On June 8th 2007 I received a letter from the South African Ambassador
to the United States, Barbara Masekela. The letter addresses the dream
of Pan Africanist dating back to at least the turn of the 20th century,
probably, going back to ancient times – how to unite people of
African ancestry worldwide. Because of its historic importance and because
the letter provides vital information, I will share with you substantiate
portions of it:
Dear Mr. Daughtry,
It is my pleasure to invite you to a Regional Diaspora Consultative
Conference at the Jumeirah Essex House, 106 Central Park South, New
York on 22-23 June 2007.
By way of background, South Africa is honoured to have been requested
by the African Union (AU) during the AU Summit held in Khartoum in January
2006, to host the next African Diaspora Summit in 2007 or early 2008.
The Summit will be held at Heads of State level and will be preceded
by a Ministerial Conference, Senior Officials meeting and an AU Consultative
Conference. The African Union (AU) has defined the African Diaspora
as “[consisting] of people of African origin living outside the
continent, irrespective of their citizenship and nationality and who
are willing to contribute to the development of the continent and the
building of the African Union.” Its constitutive act declares
that it shall “invite and encourage the full participation of
the African Diaspora as an important part of our Continent, in the building
of the African Union.”
For these reasons, the African Union has designated the African Diaspora
as the 6th region of Africa. In order to prepare for the African Diaspora
Summit, South Africa will be hosting Diaspora Consultative Conferences
in areas of concentration of the African Diaspora, such as the United
States of America. There are other conferences in Brasilia, Bahama,
London and Brussels. About six representatives from each of the Regional
Conferences will attend the AU Heads of State Diaspora Summit to be
held in South Africa in 2008.
The purpose of the Consultative Diaspora Conference would be to discuss
and interrogate on the thematic structure of the conference scheduled
for 2008 in South Africa and will focus on six multi-stakeholder Working
Groups namely: Global Dialogue, Peace and Security; Regional Development
and Integration; Economic Cooperation; Historical, Socio-Cultural and
Religious Commonalities; Women, Youth, Children & Vulnerable Groups
and Knowledge Sharing. Please see Annex A for a more detailed background
on the mentioned themes. Mindful of your interest and the contribution
that you and your organization have made in the promotion and growth
of Africa, we ask for your assistance in the realization of the Diaspora
In Annex A, alluded to in the letter, there was listed six working groups;
1. International Affairs and Peace and Security; 2. Regional Development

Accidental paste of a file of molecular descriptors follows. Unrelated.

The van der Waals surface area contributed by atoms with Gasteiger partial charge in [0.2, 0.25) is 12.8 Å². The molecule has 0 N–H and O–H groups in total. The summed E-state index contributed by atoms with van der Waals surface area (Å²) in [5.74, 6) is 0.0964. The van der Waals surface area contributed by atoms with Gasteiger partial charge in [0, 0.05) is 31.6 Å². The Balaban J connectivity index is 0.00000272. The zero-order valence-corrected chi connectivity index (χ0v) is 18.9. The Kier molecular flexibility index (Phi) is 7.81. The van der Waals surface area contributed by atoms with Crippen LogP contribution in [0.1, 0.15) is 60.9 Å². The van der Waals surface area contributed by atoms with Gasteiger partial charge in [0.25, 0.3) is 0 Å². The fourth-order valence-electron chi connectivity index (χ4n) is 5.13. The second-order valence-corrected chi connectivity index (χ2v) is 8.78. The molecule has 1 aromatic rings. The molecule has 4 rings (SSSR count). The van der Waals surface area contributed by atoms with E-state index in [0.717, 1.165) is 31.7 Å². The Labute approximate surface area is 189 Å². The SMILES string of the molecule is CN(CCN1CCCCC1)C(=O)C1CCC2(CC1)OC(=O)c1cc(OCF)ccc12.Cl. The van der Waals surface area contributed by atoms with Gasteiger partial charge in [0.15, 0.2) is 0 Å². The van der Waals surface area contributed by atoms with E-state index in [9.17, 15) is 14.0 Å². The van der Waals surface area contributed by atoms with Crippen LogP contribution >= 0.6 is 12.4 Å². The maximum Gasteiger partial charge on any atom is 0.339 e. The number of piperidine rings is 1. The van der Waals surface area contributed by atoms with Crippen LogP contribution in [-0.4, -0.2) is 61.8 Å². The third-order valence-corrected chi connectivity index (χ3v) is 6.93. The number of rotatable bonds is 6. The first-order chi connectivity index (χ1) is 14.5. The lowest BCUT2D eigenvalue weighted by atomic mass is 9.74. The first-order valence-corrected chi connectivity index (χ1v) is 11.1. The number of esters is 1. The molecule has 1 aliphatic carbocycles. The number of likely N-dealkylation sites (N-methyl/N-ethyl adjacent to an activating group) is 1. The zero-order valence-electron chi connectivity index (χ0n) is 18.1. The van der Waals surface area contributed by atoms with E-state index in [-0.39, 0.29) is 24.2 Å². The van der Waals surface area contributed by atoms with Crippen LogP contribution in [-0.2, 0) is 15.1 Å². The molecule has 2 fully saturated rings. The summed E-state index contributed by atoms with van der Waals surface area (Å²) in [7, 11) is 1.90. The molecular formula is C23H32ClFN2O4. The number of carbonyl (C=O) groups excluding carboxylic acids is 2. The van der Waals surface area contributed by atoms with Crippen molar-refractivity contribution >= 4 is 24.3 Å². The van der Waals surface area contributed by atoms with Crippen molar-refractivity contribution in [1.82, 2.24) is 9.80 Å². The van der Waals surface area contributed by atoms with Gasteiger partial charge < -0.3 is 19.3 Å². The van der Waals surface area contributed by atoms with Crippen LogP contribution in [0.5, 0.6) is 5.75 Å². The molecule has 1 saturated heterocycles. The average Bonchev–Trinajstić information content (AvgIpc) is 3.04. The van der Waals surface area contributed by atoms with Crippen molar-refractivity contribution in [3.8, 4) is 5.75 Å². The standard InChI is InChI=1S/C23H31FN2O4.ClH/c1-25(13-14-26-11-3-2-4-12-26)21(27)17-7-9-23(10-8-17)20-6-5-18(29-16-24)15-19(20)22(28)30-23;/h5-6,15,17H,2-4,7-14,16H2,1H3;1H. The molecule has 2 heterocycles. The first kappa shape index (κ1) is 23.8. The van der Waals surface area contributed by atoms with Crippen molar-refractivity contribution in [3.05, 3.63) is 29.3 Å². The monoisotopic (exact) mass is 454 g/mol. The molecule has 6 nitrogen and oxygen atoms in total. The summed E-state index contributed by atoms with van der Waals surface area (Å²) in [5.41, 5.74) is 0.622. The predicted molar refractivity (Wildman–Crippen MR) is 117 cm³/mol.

and Integration; 3. Economic Cooperation; 4. Historical, Socio-Cultural
and Religious Commonalities; 5. Women, Youth and Children; 6. Knowledge
Sharing. I chose the 4th working group.
I arrived at the hotel 10am on a beautiful morning. The participants
were moving toward their work groups. It was after 10pm when I departed
for home. I had spent the whole day in this “Consultative Conference.”
It was a day well spent. The comfort, attentiveness of the Essex Hotel,
across the street from Central Park, the delicious food, even for a
vegetarian, made the mental, physical and emotional strain of the all-day
workshops a little easier to bear. (I learned later the Essex Hotel,
now named Jumeirah Essex House, is owned by Saudi Arabia. It makes you
wonder who really owns America.)
Inevitably there was a change in the program. Instead of six working
groups, there were three:
1. Social, Cultural, Health & Religion
2. Political Issues
3. Economic Issues
I started with group #1, moderated by Dr. Howard Dobson, Curator of
the Schomburg Library. After introductions and 15 minutes of discussion,
I decided to change groups. I was primarily concerned with structure
– how would these six regions be structured? I thought the political
group would address my concerns.
The political group was held on the second floor. It was much smaller
than the group from which I had departed.
Soon I discovered that this group was dealing with issues too. They
were wrestling with the questions of how to be helpful to the continent
and/or what can make for mutual benefit. Many ideas, programs and policies
were discussed. But, there was no discussion on structure. So for the
rest of the day I kept the issue of structure on the table, even as
some of the participants were growing restless and whose eyes did not
cast a friendly look.
Finally, my frustration reached the exasperation point. When I was given
the floor to speak, slowly, deliberately, I explained my frustration.
I said, our priority should be to develop and submit to the AU a working
structure. Issues or convergence of interest will flow from the structure.
Anyway, other groups are dealing with issues, programs and policies.
I mentioned I had attended many conferences and consultations and meetings
on African solidarity. Always, there were great ideas put forth. But
always, the ideas could go but so far.
To be continued…
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